• I think most of our members might be asking to see Professor Hughes to get a diagnosis.

  • If only all rheumatologists would look at the Thyroid, so common with autoimmune disease. MaryF

  • All of the Consultants should be on the look-out as it is so common but they are ignorant about the thyroid gland.

  • Yes... I have chosen not to bother with seeing an Endocrinologist... and have gone my own way, beginning to react very well to Nature Thyroid....and I prefer seeing Dr BDP! MaryFx

  • I am glad, Mary, that you're doing well on Nature-throid and are seeing Dr BDP. I think he's been unwell for the past few weeks.

  • I shall be putting a get well card and a box of chocolates in with my diaries to be posted this week-end! MaryF

  • Thanks for posting, Mary. Refreshing to hear of an eminent doctor who advocates listening to patients and doesn't consider blood tests to be the beginning and end of a clinical diagnosis.

  • Thanks for the article MaryF I have Hughes syndrome and Sjogrens but did not know they are related

  • Yes indeed, I encourage all our members over on Hughes Syndrome Foundation forum on this platform if suspecting Thyroid issues to join this one, and of course vice versa. MaryF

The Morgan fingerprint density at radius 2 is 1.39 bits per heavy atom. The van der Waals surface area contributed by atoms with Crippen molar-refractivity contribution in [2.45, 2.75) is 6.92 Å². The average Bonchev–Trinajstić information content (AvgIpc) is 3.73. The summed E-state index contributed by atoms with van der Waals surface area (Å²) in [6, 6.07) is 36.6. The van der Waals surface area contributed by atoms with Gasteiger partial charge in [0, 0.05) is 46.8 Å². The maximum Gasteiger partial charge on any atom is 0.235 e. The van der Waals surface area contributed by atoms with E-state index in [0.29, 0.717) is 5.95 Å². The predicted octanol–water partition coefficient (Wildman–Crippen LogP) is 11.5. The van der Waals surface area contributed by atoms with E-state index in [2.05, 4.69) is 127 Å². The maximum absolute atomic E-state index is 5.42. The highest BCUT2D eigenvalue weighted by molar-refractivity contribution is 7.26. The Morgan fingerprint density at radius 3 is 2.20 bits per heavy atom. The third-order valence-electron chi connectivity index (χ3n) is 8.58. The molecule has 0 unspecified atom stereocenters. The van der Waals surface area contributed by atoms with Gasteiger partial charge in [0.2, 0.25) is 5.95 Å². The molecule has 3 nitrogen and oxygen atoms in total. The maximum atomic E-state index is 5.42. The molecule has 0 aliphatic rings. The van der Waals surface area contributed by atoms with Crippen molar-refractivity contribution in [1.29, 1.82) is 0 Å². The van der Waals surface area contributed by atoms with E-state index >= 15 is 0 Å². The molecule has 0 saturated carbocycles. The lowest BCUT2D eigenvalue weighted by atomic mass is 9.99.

• How apt this posting is of what Professor Hughes explained to me yesterday, he spoke of what he referred to as the big three

    Thyroid anti bodies

    Sjogrens

    Aps

    He told me i was classic of this posting, he went on to add that i also have a lazy thyroid.

    I have lost all faith in my endocrinologist whom is now trying to stop my T3, it gave me great pleasure to inform him this morning that Prof Hughes wants me to carry on taking it.

    The Prof also noticed amongst my many blood test results that i had taken with me my

    vit D was rather low........i'm hypoparathyroid & take calcitriol to replace the vit D that my body is unable to store so i was rather surprised to hear it was low.

    This i also mentioned to my endocrine consultant this morning.......this was his reply.

    The vitamin D result i have was 58, which some would say was low, but i think it is probably OK.

    It is of no wonder i have lost faith if my health is based on PROBABLY.

    If it is OK why do i feel so damned ill i sent as a reply...........no answer was received back.

  • You are making great progress, and you may have to push for the dosing, with whichever medical professional you trust the most! This forum is the best place to be for your Thyroid and associated problems and do familiarize yourself with the charity pages for TUK also. I have learnt loads of here and continue to do so. MaryF